In a far distant place at a long distant time, men, all at once, without warning, without worry, knew where God had buried Truth. The excited men gathered, spoke among themselves and made their plan to go deep, deep into the woods.
After a long time, the men reached the tree, the very tree, where God had interred all of Truth.
The tree was very old, very large, a majestic tree, So apt, the men thought, a resting place for Truth.
The roots of the old tree were tangled, thick and strong, creating a labyrinth where men sought fruitlessly for at least the meatless bones of Truth.
Meanwhile, the fragile women were left behind to tend the children and the vegetables, to stoke the fire and clear the hearth, to fetch the water and spin the thread, to clear the path and keep the wild wolves apart from the pretty meadow where they stayed.
The women grew weary of tasks unshared, grew lonely for the deep dark voices of the men. And, after brief and cautious consultation, the women set off, too, deep, deep into the woods. To that place in the forbidding woods where men sought Truth, the women would seek also.
The women packed the soft skins to lie upon. They packed the children and the vegetables. They even packed the fire. Because the women carried their lives, their homes, their futures, the journey was slow and arduous. The women grew painfully weary on the long, long trek to find the seekers of truth.
After much pain and cost to themselves, far, far away from the sweet meadow, at long last, the women found the men. Although they tried and tried, not even one woman could catch the eye of even one man.
The men, of course, were deeply engrossed in the elaborate puzzle of the roots of the tree, where Truth’s bones were buried.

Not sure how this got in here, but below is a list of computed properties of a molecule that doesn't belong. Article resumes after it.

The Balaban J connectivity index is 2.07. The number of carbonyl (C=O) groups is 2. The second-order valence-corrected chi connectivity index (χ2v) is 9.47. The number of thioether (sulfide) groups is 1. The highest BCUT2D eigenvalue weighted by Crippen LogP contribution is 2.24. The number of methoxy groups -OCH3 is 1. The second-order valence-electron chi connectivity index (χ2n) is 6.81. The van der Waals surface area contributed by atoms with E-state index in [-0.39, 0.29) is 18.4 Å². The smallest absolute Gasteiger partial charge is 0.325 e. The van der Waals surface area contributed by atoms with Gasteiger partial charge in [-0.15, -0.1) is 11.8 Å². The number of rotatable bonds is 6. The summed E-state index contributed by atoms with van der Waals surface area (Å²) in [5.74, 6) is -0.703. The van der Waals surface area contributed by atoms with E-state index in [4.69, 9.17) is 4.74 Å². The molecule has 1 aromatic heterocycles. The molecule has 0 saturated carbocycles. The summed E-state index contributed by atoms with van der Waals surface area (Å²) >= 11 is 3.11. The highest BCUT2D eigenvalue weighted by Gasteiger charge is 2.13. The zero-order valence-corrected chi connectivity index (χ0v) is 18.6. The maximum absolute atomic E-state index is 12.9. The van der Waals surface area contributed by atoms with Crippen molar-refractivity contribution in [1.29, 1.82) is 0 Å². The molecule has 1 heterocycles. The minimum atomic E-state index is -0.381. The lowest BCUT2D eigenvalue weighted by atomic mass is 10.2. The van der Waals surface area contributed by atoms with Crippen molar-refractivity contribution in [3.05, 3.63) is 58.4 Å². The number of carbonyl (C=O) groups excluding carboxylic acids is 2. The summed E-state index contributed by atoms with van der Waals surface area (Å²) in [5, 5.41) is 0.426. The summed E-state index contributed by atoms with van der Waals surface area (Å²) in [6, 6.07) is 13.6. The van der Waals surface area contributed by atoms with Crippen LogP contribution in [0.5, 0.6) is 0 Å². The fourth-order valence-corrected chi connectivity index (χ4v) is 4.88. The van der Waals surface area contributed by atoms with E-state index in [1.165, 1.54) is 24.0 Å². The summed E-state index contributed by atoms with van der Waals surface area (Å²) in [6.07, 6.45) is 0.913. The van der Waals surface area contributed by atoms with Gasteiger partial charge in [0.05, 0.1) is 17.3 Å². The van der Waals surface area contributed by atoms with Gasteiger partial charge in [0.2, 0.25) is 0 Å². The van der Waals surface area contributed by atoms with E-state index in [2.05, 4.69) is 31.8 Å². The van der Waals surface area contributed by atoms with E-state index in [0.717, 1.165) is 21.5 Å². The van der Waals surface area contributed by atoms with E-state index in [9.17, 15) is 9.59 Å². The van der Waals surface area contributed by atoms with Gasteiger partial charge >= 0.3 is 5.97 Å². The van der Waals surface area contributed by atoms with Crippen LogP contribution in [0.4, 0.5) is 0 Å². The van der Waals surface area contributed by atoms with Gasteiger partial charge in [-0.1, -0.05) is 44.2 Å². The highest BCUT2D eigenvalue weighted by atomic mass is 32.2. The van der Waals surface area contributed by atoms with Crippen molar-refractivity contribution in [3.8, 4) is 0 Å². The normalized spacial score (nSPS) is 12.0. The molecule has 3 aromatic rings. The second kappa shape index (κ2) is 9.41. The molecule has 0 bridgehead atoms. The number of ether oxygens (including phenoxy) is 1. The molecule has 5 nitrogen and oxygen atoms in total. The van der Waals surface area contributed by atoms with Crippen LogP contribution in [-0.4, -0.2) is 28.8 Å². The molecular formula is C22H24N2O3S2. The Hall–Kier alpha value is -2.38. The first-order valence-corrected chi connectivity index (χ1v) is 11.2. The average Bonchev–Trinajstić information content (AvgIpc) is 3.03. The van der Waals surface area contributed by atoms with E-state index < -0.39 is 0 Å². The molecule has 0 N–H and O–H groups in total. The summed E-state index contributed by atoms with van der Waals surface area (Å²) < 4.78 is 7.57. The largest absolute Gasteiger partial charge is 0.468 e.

The men had no time to see the women, to see the soft skins to lie on, to see the vegetables and the children, to see the fire. Nor did they notice the angry stalking of the wild wolves around the giant tree.
Then, all at once, without speaking among themselves, all the women began to cry. The women wailed and sobbed and hiccoughed their anguish, there, beside the magnificent Truth tree.
Seeing the women so unhappy, the children, too, began to cry. Deep in the forbidding forest, women and children sang sad cries to the men who only wanted to find truth.
The distant moon rose and set on the cold music of the tears of both the women and the children, while the men, enchanted with the fine question of exactly where God might have hidden Truth, were deaf to the chilling noise.
Many moons changed from black to white then black again. Stars died and fell. New stars exploded into being, while the men studied the tree. And the tears of the women and children watered the leafy carpet of the forbidding wood.
Then, magic happened. The men found a mystic way to uproot the ancient tree, to carry Truth with them back to the pretty meadow.
At home in the meadow, the men sought the secrets of Truth within the mighty limbs and gnarled roots. The men pounded and pummeled and washed and bleached bits of the tree until the once mighty tree was reduced to piles and piles of flat, colorless paper.
Upon these relics of their holy tree, the men, using sharp twigs dipped in the juice of sugary berries and other things, drew signs and symbols, tokens for all they knew, of Truth.
And, back in their sweet meadow, the women continued to tend the children and the vegetables and the fire. Sometimes they used bits of the Truth to feed the fire, to stave off the snarling wild wolves.
And sometimes the women and sometimes the children and sometimes both at once sobbed and hiccoughed and wailed, vainly trying to catch the eyes of the so serious men who, among the remains of the Truth tree, sought to learn its secrets.